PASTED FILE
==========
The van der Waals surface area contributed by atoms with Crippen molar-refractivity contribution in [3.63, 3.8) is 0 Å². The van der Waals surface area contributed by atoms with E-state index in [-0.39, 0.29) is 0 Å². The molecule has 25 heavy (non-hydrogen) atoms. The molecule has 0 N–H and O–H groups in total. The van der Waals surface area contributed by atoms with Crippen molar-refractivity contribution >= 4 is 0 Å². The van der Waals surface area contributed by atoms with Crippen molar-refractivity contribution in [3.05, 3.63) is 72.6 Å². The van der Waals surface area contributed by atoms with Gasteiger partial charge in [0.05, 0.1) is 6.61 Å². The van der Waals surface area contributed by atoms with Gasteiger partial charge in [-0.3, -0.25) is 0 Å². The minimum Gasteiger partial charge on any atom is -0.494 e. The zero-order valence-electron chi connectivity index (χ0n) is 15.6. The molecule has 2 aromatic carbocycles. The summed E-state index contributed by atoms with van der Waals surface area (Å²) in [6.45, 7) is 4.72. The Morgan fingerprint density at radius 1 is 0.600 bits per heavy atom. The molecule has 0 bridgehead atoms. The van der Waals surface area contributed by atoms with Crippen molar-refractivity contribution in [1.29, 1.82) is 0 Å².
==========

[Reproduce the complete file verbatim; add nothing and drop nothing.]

The van der Waals surface area contributed by atoms with Crippen molar-refractivity contribution in [3.63, 3.8) is 0 Å². The van der Waals surface area contributed by atoms with E-state index in [-0.39, 0.29) is 0 Å². The molecule has 25 heavy (non-hydrogen) atoms. The molecule has 0 N–H and O–H groups in total. The van der Waals surface area contributed by atoms with Crippen molar-refractivity contribution >= 4 is 0 Å². The van der Waals surface area contributed by atoms with Crippen molar-refractivity contribution in [3.05, 3.63) is 72.6 Å². The van der Waals surface area contributed by atoms with Gasteiger partial charge in [0.05, 0.1) is 6.61 Å². The van der Waals surface area contributed by atoms with Gasteiger partial charge in [-0.3, -0.25) is 0 Å². The minimum Gasteiger partial charge on any atom is -0.494 e. The zero-order valence-electron chi connectivity index (χ0n) is 15.6. The molecule has 2 aromatic carbocycles. The summed E-state index contributed by atoms with van der Waals surface area (Å²) in [6.45, 7) is 4.72. The Morgan fingerprint density at radius 1 is 0.600 bits per heavy atom. The molecule has 0 bridgehead atoms. The van der Waals surface area contributed by atoms with Crippen molar-refractivity contribution in [1.29, 1.82) is 0 Å².